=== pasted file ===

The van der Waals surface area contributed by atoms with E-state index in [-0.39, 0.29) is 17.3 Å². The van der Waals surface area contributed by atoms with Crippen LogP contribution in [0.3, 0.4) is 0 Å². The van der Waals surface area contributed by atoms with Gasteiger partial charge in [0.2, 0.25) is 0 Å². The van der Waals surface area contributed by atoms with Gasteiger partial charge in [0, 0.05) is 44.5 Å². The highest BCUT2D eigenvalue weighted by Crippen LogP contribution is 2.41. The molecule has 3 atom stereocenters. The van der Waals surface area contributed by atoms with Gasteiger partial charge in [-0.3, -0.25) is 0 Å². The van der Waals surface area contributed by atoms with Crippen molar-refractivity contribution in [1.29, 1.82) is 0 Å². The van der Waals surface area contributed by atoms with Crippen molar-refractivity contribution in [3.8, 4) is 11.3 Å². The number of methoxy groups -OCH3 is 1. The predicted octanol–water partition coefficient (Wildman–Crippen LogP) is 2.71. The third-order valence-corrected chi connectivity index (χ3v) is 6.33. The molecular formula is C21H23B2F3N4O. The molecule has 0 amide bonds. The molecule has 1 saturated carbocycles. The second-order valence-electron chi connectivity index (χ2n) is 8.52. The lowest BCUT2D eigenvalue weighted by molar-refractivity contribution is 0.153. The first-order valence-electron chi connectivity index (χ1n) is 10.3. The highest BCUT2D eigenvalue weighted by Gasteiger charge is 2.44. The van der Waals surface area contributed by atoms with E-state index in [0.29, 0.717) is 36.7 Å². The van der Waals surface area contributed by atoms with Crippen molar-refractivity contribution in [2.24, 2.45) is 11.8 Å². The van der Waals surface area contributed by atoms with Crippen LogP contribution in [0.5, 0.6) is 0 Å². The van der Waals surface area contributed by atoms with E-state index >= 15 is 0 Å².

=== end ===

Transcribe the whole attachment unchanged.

The van der Waals surface area contributed by atoms with E-state index in [-0.39, 0.29) is 17.3 Å². The van der Waals surface area contributed by atoms with Crippen LogP contribution in [0.3, 0.4) is 0 Å². The van der Waals surface area contributed by atoms with Gasteiger partial charge in [0.2, 0.25) is 0 Å². The van der Waals surface area contributed by atoms with Gasteiger partial charge in [0, 0.05) is 44.5 Å². The highest BCUT2D eigenvalue weighted by Crippen LogP contribution is 2.41. The molecule has 3 atom stereocenters. The van der Waals surface area contributed by atoms with Gasteiger partial charge in [-0.3, -0.25) is 0 Å². The van der Waals surface area contributed by atoms with Crippen molar-refractivity contribution in [1.29, 1.82) is 0 Å². The van der Waals surface area contributed by atoms with Crippen molar-refractivity contribution in [3.8, 4) is 11.3 Å². The number of methoxy groups -OCH3 is 1. The predicted octanol–water partition coefficient (Wildman–Crippen LogP) is 2.71. The third-order valence-corrected chi connectivity index (χ3v) is 6.33. The molecular formula is C21H23B2F3N4O. The molecule has 0 amide bonds. The molecule has 1 saturated carbocycles. The second-order valence-electron chi connectivity index (χ2n) is 8.52. The lowest BCUT2D eigenvalue weighted by molar-refractivity contribution is 0.153. The first-order valence-electron chi connectivity index (χ1n) is 10.3. The highest BCUT2D eigenvalue weighted by Gasteiger charge is 2.44. The van der Waals surface area contributed by atoms with E-state index in [0.29, 0.717) is 36.7 Å². The van der Waals surface area contributed by atoms with Crippen molar-refractivity contribution in [2.24, 2.45) is 11.8 Å². The van der Waals surface area contributed by atoms with Crippen LogP contribution in [0.5, 0.6) is 0 Å². The van der Waals surface area contributed by atoms with E-state index >= 15 is 0 Å².